“It was just horrible,” he said.
Transporting supplies to the frontline was Farag’s main job, but he also was responsible for transporting dead rebels and bringing them back to the hospital.
“The first time [I had to pick up dead rebels], I was surprised. [There was] a lot of blood, and a lot of people died. ‘What am I doing here?’” Farag remembers thinking. “Day by day [I started] to adapt to the situation.”
Farag lost a lot of friends during the revolution, but he doesn’t blame any particular group. He said that whole year of his life was just “messed up.”
“You sit and talk to your friend, and you discuss anything and he will say, ‘I am going [to the frontline],’ and within two or three hours they will tell you that your friend died,” Farag said.
On Oct. 20, 2011, the rebels were successful. They killed Gaddafi in the coastal city of Sirte.
Farag found out about Gaddafi’s death the same day. He was in a camp sleeping when his friend started to shake him.
Farag said he remembered everyone just being surprised.
After Gaddafi was killed, Farag went back to Benghazi to work as a teacher’s assistant. One day he received a call from an old leader who wanted to know if he could work in security.
People were worried about landmines that Gaddafi’s army had placed. Eventually, the landmines were collected and the plan was to blow them all up. People were going to come out and watch the explosion, so Farag decided to help keep people from getting too close.
Militias started to form after Gaddafi’s death as well, and Farag had an opportunity to join one, but declined the offer.
“If everybody went back to their position, went back to their school, went back to their job, our country right now would be better and amazing,” Farag said.
After the revolution, Farag had an opportunity to study abroad.
“The government decided to give the top students a scholarship to study abroad, and I was one of the top students in the department,” he said.
The teacher’s assistant originally chose Canada, but after talking to his father, he decided to study in America. At that point, Ball State University wasn’t even an idea in his head. Farag ended up studying at an English institute in Houston for a year.
A friend of Farag’s was studying in America and mentioned an opportunity to study at Ball State. A professor was looking for someone to do some research work with her.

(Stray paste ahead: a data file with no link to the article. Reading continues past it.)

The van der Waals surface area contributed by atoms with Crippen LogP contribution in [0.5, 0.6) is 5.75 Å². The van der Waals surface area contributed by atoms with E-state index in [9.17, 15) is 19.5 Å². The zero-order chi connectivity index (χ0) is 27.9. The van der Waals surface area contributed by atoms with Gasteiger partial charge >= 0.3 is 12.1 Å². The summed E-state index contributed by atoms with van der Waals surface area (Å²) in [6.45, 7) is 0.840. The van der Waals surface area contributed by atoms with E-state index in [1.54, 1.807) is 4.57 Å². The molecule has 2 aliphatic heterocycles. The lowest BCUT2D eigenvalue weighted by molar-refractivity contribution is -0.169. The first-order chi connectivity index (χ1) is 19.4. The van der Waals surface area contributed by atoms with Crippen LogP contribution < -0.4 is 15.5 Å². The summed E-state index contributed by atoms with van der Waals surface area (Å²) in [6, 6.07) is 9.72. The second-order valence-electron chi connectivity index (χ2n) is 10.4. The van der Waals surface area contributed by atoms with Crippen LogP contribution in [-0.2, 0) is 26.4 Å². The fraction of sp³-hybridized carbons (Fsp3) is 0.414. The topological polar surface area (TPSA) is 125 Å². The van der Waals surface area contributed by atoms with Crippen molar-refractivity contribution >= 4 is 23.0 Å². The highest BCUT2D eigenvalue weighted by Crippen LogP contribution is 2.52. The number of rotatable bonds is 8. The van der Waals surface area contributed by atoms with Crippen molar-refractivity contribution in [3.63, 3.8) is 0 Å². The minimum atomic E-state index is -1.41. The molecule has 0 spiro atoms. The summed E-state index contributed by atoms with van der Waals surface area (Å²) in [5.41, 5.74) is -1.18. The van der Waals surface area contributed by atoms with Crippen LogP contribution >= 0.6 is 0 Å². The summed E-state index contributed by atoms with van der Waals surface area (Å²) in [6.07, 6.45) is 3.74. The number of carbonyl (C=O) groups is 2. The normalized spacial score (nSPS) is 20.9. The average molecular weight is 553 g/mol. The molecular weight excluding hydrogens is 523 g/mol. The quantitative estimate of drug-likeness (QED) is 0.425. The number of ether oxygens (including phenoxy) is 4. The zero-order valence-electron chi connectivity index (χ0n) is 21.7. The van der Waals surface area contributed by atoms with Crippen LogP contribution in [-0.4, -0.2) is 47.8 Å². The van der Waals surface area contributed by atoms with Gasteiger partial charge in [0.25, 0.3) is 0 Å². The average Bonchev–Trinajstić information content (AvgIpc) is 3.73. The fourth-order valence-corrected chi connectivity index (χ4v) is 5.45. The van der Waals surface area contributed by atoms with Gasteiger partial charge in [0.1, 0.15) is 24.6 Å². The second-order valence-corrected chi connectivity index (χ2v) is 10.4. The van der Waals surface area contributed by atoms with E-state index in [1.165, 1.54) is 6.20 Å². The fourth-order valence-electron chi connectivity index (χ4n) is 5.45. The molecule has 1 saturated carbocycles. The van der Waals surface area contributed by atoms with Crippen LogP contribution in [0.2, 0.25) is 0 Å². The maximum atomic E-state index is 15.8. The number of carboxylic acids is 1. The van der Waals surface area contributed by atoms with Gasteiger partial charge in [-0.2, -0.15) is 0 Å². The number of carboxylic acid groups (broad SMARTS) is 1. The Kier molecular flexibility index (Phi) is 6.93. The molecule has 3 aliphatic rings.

Farag booked a ticket to Muncie and met with the professor. He decided he wanted to go to Ball State but there was one problem — Ball State rejected his application to study in the graduate program because of his English exam score.
He talked to the professor and she told him to apply again for the fall semester, but Farag was rejected again. He applied for the spring semester and finally got accepted in 2016.
He thinks Ball State is an “amazing university,” but he also likes Muncie and its community.
“People are so friendly,” the Libya native said.
Farag also likes the location of Muncie because it’s not far from Indianapolis and Chicago.
“The location of Indiana in general, in the Midwest — everything is so close,” Farag said.
The Ball State student is currently working on his thesis project and is expected to graduate in the fall of 2017. He plans to go back to Libya after he graduates.
“I will go back to Libya because it’s my country first of all, my family is there, and I have to be a part of rebuilding my country,” Farag said.
He also wants to influence students in Libya to pursue master’s degrees and study abroad.
“I can benefit my community over there,” he said. “I can give them what I’m learning right now. I can give the positive things I’m seeing in America.”
Farag doesn’t know what to expect in the future, but he believes it’s up to the natives in his country.
“It depends on the Libyans. Our future will be great if people sit down together and decide to have no outside influence. We [need to] sit together and talk together,” Farag said. “By sitting together, we can make our country great again.”